Bioluminescence is the production of light by living organisms. It can be found in some plants and mushrooms as well as insects like glow worms and, of course, fireflies. In the ocean, anglerfish, coral, jelly fish, and microorganisms can create their own light. At the greatest ocean depths, nearly all animals are bioluminescent. No matter where these animals are found, their light-producing ability is used to attract mates, to confuse predators, or to lure food into a toothy trap.
Bioluminescence is incredibly efficient. In contrast to incandescent light which releases 90% of its energy as heat, bioluminescence is 100% light. As a result, fireflies and similar animals can produce light completely out of proportion to their size and energy expenditure. This light is the result of a reaction between the chemical luciferin (a pigment) and luciferase (an enzyme). With oxygen acting as a catalyst, the luciferin molecule actually fits into the luciferase resulting in a burst of light. How the organism controls this process to produce the desired flashing signals is still a question for discovery.
In the meantime, scientists have been using the properties of bioluminescence to conduct noninvasive research into the spread of infectious diseases and the growth of cancer cells. In addition, bioluminescence can be used to study the effectiveness of drugs that are designed to cut off the blood supply to cancer cells. All this research is accomplished by injecting cancer cells or stem cells with luciferin then following its light to track the drug's effects.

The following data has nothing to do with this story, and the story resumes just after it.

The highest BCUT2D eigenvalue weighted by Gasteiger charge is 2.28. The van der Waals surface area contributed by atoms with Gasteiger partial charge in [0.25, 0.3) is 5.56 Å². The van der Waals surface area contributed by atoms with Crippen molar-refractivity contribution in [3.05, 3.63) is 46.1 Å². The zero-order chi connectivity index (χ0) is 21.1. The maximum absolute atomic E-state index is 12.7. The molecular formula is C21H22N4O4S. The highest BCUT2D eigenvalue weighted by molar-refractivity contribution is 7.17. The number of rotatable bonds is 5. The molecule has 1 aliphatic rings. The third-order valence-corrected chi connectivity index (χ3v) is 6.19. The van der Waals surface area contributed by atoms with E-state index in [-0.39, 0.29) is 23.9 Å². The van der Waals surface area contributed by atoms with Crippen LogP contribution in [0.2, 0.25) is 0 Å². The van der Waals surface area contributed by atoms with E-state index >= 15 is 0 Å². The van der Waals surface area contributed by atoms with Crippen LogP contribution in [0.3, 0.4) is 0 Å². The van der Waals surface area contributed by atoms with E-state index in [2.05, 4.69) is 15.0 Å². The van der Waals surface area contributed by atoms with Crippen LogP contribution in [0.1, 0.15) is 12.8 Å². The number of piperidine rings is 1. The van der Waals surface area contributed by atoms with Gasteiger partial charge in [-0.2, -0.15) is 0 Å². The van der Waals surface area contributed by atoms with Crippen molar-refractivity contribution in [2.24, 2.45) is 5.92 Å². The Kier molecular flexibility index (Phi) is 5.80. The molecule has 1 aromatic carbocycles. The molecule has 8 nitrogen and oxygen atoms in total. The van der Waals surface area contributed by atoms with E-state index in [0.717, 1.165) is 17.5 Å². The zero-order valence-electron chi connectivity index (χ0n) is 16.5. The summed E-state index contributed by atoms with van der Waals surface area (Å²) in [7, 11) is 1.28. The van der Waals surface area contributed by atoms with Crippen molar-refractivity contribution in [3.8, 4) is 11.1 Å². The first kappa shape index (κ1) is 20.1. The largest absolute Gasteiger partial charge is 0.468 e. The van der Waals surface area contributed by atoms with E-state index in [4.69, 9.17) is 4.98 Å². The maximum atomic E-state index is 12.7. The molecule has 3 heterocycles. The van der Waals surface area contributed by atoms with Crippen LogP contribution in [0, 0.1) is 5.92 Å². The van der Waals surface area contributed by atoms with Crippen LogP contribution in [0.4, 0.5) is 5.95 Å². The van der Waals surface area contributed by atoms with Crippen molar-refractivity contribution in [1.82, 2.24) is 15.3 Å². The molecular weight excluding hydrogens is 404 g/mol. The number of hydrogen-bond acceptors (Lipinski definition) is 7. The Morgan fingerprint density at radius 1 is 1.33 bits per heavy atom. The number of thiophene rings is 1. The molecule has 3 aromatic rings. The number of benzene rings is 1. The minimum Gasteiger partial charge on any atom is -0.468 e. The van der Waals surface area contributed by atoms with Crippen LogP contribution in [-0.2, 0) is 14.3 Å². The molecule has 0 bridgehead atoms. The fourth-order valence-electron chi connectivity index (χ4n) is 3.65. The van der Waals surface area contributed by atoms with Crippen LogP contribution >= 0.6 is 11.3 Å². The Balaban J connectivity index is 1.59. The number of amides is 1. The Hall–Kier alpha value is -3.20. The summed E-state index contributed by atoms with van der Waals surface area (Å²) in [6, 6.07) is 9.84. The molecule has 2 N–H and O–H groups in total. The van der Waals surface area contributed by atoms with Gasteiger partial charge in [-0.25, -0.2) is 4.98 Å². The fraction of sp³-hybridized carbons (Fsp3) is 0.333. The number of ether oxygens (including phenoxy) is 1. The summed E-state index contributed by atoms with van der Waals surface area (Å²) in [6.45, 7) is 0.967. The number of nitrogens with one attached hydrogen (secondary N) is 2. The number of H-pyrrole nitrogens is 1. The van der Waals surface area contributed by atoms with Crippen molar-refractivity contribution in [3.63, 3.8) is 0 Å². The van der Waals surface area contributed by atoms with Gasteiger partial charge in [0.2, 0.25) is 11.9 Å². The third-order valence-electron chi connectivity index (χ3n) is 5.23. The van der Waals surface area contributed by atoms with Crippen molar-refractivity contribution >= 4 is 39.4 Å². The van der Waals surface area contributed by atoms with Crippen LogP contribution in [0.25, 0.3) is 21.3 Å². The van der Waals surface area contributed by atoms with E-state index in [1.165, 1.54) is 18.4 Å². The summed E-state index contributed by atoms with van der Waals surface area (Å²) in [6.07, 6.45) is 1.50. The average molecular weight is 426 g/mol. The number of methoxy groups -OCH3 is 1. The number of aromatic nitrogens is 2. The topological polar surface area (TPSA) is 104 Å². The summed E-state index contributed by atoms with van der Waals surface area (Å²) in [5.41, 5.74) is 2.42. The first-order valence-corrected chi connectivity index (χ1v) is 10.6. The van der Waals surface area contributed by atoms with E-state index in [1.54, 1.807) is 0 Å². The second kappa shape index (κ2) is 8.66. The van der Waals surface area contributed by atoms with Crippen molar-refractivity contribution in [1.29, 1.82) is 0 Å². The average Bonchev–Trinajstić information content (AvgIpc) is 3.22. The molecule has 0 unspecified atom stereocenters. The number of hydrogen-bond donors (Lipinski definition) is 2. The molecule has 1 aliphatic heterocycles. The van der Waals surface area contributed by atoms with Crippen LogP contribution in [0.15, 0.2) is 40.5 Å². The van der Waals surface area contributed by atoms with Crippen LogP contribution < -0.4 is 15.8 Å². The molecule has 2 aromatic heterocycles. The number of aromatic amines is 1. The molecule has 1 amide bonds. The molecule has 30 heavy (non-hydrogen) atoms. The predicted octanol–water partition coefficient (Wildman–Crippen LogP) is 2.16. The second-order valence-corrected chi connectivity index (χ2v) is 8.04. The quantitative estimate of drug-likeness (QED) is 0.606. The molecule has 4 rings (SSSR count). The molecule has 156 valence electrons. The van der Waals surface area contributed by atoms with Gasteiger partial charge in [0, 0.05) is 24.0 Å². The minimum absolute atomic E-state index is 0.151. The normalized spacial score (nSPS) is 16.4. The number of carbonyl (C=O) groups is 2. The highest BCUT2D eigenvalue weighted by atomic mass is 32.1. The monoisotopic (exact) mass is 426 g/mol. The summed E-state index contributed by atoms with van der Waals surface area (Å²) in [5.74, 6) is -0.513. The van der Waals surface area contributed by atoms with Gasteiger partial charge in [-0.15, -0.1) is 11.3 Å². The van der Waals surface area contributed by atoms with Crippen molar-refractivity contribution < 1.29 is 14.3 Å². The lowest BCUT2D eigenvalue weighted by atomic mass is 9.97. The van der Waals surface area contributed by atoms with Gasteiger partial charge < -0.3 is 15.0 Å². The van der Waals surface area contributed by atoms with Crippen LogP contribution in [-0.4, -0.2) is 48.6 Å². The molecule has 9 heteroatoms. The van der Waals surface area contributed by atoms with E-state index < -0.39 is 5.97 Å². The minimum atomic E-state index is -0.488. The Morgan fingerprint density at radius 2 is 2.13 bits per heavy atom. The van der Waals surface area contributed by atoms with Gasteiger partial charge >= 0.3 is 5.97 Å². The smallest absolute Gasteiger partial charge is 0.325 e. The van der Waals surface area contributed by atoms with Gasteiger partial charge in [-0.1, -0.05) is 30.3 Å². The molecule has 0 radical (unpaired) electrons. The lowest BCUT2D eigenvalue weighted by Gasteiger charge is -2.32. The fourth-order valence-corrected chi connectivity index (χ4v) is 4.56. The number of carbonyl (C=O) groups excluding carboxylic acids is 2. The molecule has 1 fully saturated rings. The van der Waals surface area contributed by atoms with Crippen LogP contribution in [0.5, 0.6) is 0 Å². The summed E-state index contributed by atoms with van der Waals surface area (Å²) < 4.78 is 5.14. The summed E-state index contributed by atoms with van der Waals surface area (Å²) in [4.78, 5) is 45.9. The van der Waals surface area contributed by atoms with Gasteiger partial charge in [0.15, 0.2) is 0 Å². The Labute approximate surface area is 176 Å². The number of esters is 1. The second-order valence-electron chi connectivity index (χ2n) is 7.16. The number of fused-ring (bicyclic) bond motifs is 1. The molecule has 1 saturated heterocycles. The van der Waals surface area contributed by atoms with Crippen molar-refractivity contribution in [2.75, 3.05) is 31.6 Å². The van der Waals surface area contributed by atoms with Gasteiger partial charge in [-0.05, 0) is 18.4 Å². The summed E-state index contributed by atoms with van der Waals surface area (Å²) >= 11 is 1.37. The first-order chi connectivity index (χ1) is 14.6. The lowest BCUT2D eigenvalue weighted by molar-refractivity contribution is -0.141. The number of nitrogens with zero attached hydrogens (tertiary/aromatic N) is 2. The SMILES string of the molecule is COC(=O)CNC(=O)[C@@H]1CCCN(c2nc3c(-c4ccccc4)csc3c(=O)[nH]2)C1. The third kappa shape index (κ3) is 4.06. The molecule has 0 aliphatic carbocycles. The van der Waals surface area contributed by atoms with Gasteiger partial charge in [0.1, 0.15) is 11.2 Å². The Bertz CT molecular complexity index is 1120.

The study of bioluminescence demonstrates how discoveries in nature can spark creative solutions in unexpected situations.
What is the connection between bioluminescence and learning?
Learning and knowledge are often symbolized by a lamp emitting light to reveal the truth. In contrast, we often equate ignorance with darkness - the inability to see and understand the world around us.
But we don't gain knowledge by having an expert hand us a flash light. Each of us decides whether to turn that light on and which dark corner to point it toward. No matter how expert our teacher, no one but the learner holding the light can determine what to do with it. Each person makes internal decisions about whether, where, when, and how to use what they learn.
This is where bioluminescence is a helpful metaphor. Everyone has the inner capacity (the pigmentation luciferin) for learning. Add knowledge (the enzyme luciferase) presented by an engaging teacher (the oxygen catalyst), and you can ignite learning and new action. The 99-Word Story suggests that this process is evident even in very young children. Frankly, I have no idea how my daughter gained her inner capacity, her luciferin, but when given new information in the presence of people who cared for her, she was able to profoundly change her behavior.
Real learning results in changed behavior. This happens by tapping into the internal motivation of learners. When teachers help people make connections between the subject being taught and a sense of purpose or desire for meaning, the light in people's eyes will flicker into brilliance. As with bioluminescent sea life, the deeper you challenge people to go in their thinking the more likely you are to find that internal light.
Educators who do all the talking, especially by lecturing, are probably creating more heat than light. They do not ask their students to invest any internal energy or challenge them to change long-standing behaviors. However, by inspiring students to interact with the material on their own, these educators could become more efficient.